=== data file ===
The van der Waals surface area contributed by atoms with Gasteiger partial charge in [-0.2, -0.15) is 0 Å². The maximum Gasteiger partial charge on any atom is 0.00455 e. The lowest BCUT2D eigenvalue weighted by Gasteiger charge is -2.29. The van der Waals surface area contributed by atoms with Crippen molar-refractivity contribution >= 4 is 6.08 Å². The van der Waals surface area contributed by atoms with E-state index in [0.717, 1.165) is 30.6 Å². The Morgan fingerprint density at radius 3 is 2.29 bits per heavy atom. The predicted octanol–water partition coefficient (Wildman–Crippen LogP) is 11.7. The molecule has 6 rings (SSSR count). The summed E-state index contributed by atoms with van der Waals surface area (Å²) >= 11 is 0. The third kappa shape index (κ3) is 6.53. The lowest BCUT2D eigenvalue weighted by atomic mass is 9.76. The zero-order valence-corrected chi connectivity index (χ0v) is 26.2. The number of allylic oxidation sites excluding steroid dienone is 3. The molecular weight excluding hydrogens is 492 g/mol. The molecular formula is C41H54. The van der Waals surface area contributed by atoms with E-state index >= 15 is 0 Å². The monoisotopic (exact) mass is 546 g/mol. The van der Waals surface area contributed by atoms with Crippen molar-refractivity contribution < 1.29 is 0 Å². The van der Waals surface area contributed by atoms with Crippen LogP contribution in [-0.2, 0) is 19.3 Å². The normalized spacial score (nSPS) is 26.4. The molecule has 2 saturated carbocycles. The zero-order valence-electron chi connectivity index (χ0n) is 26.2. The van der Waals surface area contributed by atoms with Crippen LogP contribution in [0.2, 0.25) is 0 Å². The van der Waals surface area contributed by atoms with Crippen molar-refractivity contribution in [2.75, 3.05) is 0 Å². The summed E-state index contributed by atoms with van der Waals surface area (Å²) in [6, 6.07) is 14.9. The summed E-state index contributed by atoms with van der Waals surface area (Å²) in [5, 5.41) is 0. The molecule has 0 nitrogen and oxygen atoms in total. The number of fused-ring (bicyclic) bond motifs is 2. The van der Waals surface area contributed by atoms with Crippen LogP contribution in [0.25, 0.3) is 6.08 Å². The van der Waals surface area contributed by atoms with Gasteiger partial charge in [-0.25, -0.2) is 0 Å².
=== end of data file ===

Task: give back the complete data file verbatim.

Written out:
The van der Waals surface area contributed by atoms with Gasteiger partial charge in [-0.2, -0.15) is 0 Å². The maximum Gasteiger partial charge on any atom is 0.00455 e. The lowest BCUT2D eigenvalue weighted by Gasteiger charge is -2.29. The van der Waals surface area contributed by atoms with Crippen molar-refractivity contribution >= 4 is 6.08 Å². The van der Waals surface area contributed by atoms with E-state index in [0.717, 1.165) is 30.6 Å². The Morgan fingerprint density at radius 3 is 2.29 bits per heavy atom. The predicted octanol–water partition coefficient (Wildman–Crippen LogP) is 11.7. The molecule has 6 rings (SSSR count). The summed E-state index contributed by atoms with van der Waals surface area (Å²) >= 11 is 0. The third kappa shape index (κ3) is 6.53. The lowest BCUT2D eigenvalue weighted by atomic mass is 9.76. The zero-order valence-corrected chi connectivity index (χ0v) is 26.2. The number of allylic oxidation sites excluding steroid dienone is 3. The molecular weight excluding hydrogens is 492 g/mol. The molecular formula is C41H54. The van der Waals surface area contributed by atoms with E-state index >= 15 is 0 Å². The monoisotopic (exact) mass is 546 g/mol. The van der Waals surface area contributed by atoms with Crippen molar-refractivity contribution < 1.29 is 0 Å². The van der Waals surface area contributed by atoms with Crippen LogP contribution in [-0.2, 0) is 19.3 Å². The normalized spacial score (nSPS) is 26.4. The molecule has 2 saturated carbocycles. The zero-order valence-electron chi connectivity index (χ0n) is 26.2. The van der Waals surface area contributed by atoms with Crippen LogP contribution in [0.2, 0.25) is 0 Å². The van der Waals surface area contributed by atoms with Crippen molar-refractivity contribution in [2.75, 3.05) is 0 Å². The summed E-state index contributed by atoms with van der Waals surface area (Å²) in [6, 6.07) is 14.9. The summed E-state index contributed by atoms with van der Waals surface area (Å²) in [5, 5.41) is 0. The molecule has 0 nitrogen and oxygen atoms in total. The number of fused-ring (bicyclic) bond motifs is 2. The van der Waals surface area contributed by atoms with Crippen LogP contribution in [0.25, 0.3) is 6.08 Å². The van der Waals surface area contributed by atoms with Gasteiger partial charge in [-0.25, -0.2) is 0 Å².